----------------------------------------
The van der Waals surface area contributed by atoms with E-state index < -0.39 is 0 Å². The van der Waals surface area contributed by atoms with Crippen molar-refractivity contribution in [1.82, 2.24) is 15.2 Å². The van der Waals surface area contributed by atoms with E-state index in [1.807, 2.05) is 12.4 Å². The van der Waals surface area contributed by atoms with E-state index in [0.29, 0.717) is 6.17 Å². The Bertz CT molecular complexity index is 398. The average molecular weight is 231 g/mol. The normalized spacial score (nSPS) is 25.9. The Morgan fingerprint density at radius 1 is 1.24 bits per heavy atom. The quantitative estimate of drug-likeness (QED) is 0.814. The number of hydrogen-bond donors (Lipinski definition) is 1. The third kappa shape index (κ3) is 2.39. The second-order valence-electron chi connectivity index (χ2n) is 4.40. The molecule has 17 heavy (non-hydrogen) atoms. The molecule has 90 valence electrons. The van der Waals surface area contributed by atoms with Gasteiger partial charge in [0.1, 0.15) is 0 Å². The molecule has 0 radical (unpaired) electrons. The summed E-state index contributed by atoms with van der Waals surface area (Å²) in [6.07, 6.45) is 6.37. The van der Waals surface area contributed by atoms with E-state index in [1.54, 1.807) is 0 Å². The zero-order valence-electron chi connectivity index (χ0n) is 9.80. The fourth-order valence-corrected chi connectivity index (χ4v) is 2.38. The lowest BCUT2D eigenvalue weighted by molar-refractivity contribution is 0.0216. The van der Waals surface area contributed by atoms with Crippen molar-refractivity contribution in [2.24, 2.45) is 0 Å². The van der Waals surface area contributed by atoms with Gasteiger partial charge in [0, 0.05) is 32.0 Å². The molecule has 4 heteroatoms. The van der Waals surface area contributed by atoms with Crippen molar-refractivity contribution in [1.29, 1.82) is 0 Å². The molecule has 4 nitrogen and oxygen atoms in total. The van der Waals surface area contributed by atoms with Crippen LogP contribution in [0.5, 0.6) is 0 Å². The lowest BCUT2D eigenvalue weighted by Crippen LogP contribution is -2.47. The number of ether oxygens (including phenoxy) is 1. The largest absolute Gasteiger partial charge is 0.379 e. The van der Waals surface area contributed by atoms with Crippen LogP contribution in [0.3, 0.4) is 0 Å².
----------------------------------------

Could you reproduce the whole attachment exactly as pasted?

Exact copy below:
The van der Waals surface area contributed by atoms with E-state index < -0.39 is 0 Å². The van der Waals surface area contributed by atoms with Crippen molar-refractivity contribution in [1.82, 2.24) is 15.2 Å². The van der Waals surface area contributed by atoms with E-state index in [1.807, 2.05) is 12.4 Å². The van der Waals surface area contributed by atoms with E-state index in [0.29, 0.717) is 6.17 Å². The Bertz CT molecular complexity index is 398. The average molecular weight is 231 g/mol. The normalized spacial score (nSPS) is 25.9. The Morgan fingerprint density at radius 1 is 1.24 bits per heavy atom. The quantitative estimate of drug-likeness (QED) is 0.814. The number of hydrogen-bond donors (Lipinski definition) is 1. The third kappa shape index (κ3) is 2.39. The second-order valence-electron chi connectivity index (χ2n) is 4.40. The molecule has 17 heavy (non-hydrogen) atoms. The molecule has 90 valence electrons. The van der Waals surface area contributed by atoms with Gasteiger partial charge in [0.1, 0.15) is 0 Å². The molecule has 0 radical (unpaired) electrons. The summed E-state index contributed by atoms with van der Waals surface area (Å²) in [6.07, 6.45) is 6.37. The van der Waals surface area contributed by atoms with E-state index in [1.54, 1.807) is 0 Å². The zero-order valence-electron chi connectivity index (χ0n) is 9.80. The fourth-order valence-corrected chi connectivity index (χ4v) is 2.38. The lowest BCUT2D eigenvalue weighted by molar-refractivity contribution is 0.0216. The van der Waals surface area contributed by atoms with Crippen molar-refractivity contribution in [2.24, 2.45) is 0 Å². The van der Waals surface area contributed by atoms with Gasteiger partial charge in [0, 0.05) is 32.0 Å². The molecule has 4 heteroatoms. The van der Waals surface area contributed by atoms with Crippen molar-refractivity contribution in [1.29, 1.82) is 0 Å². The molecule has 4 nitrogen and oxygen atoms in total. The van der Waals surface area contributed by atoms with Crippen LogP contribution in [0.5, 0.6) is 0 Å². The lowest BCUT2D eigenvalue weighted by Crippen LogP contribution is -2.47. The number of ether oxygens (including phenoxy) is 1. The largest absolute Gasteiger partial charge is 0.379 e. The van der Waals surface area contributed by atoms with Crippen LogP contribution in [0.3, 0.4) is 0 Å².